Preliminary Ag Census Data Shows Maryland has Fewer but Larger farms
The USDA has released preliminary results of the Census of Agriculture showing that in Maryland we have fewer but bigger farms than we did when the last Ag Census was conducted in 2007. New numbers show that we have 578 (or 4.5%) fewer farms – for a total of 12,834 farms; but the average size has increased from 160 to 166 acres.
From an economic standpoint, the value of agricultural products sold in Maryland increased 24 percent to $2.27 billion, with an average per farm increase of 30 percent to $185,329. The latest figures also indicate that the rate of farmland loss is slowing in Maryland. There was a 1.0 percent (21,011 acre) loss in 2012 compared to a 1.3 percent (25,874 acre) loss in 2007 and 5.5 percent (115,433 acre) loss in 2002.
USDA will release the full Census results with much more information, including data to the county level, in May.
Read the MDA News Release.
It's Spring (almost)!
March 1 marks the start of the “fertilizer” season for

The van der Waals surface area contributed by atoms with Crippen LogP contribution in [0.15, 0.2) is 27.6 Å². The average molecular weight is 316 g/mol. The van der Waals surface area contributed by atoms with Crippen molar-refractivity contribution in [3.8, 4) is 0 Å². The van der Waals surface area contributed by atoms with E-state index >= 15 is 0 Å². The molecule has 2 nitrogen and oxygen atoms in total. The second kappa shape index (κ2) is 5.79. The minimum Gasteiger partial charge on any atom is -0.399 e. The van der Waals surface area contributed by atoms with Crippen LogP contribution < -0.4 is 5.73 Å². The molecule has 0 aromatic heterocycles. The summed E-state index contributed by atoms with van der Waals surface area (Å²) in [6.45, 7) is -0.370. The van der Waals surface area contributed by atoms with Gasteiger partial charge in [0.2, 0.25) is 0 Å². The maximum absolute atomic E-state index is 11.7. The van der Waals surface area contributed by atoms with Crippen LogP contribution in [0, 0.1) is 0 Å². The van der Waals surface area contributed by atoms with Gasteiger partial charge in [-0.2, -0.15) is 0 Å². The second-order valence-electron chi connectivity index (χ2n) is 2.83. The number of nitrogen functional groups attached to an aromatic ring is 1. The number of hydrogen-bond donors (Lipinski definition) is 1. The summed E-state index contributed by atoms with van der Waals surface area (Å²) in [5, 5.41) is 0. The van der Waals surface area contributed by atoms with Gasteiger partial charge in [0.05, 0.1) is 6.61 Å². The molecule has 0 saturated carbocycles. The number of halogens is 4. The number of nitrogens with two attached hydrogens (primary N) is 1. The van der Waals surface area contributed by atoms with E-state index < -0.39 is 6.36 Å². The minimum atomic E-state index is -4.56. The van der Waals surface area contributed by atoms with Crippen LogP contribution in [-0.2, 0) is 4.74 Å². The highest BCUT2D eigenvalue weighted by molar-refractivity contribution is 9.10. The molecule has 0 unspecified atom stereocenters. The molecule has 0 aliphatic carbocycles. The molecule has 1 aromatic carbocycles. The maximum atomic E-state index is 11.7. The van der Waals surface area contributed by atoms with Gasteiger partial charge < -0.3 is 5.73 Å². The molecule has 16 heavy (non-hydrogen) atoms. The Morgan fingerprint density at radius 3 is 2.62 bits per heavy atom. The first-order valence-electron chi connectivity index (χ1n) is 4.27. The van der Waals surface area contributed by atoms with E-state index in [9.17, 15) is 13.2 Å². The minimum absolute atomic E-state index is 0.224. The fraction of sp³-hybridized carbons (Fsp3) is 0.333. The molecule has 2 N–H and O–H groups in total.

farmers, and MDA wants to help citizens understand what farming
practices they can expect to see in the next few weeks.
Any farmer who earns more than $2,500 a year or manages
more than 8,000 pounds of live animal weight must, by law, follow a nutrient
management plan. These plans specify how much fertilizer, manure or other
nutrient sources may be safely applied to crops to achieve yields and prevent
excess nutrients from impacting waterways.
On March 1, farmers will start working their fields in
accordance with those plans, and Marylanders can expect to
see tractors in the fields as farmers apply manure and other fertilizers.
Poultry and livestock farmers store manure over
the winter to conserve its valuable nutrients and protect the Chesapeake Bay
On March 1, citizens may well see farmers taking
manure out of storage structures and outdoor stockpiles to prepare
their fields for planting. Resident who see these stockpiles being spread on
fields should know that this is likely being done according to the latest
scientific and conservation practices.
Read more about what to see & expect.